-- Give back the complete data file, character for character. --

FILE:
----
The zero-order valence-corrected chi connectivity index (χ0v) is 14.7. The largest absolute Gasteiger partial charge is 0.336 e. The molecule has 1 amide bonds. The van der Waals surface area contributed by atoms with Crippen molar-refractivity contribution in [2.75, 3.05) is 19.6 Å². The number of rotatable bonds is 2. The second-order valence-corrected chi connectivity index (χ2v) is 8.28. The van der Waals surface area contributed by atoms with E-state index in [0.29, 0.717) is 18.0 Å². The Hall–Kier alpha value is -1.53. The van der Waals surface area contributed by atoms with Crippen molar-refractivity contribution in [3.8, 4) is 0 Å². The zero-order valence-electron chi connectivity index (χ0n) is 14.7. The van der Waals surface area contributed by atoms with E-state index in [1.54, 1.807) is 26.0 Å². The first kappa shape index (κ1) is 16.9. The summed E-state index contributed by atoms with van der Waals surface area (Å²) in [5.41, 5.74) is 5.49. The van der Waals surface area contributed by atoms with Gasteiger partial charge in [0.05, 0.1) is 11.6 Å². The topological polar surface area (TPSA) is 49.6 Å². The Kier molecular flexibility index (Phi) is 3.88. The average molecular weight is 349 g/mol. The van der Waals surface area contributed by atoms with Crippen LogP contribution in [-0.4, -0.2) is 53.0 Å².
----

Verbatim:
The zero-order valence-corrected chi connectivity index (χ0v) is 14.7. The largest absolute Gasteiger partial charge is 0.336 e. The molecule has 1 amide bonds. The van der Waals surface area contributed by atoms with Crippen molar-refractivity contribution in [2.75, 3.05) is 19.6 Å². The number of rotatable bonds is 2. The second-order valence-corrected chi connectivity index (χ2v) is 8.28. The van der Waals surface area contributed by atoms with E-state index in [0.29, 0.717) is 18.0 Å². The Hall–Kier alpha value is -1.53. The van der Waals surface area contributed by atoms with Crippen molar-refractivity contribution in [3.8, 4) is 0 Å². The zero-order valence-electron chi connectivity index (χ0n) is 14.7. The van der Waals surface area contributed by atoms with E-state index in [1.54, 1.807) is 26.0 Å². The first kappa shape index (κ1) is 16.9. The summed E-state index contributed by atoms with van der Waals surface area (Å²) in [5.41, 5.74) is 5.49. The van der Waals surface area contributed by atoms with Gasteiger partial charge in [0.05, 0.1) is 11.6 Å². The topological polar surface area (TPSA) is 49.6 Å². The Kier molecular flexibility index (Phi) is 3.88. The average molecular weight is 349 g/mol. The van der Waals surface area contributed by atoms with Crippen LogP contribution in [-0.4, -0.2) is 53.0 Å².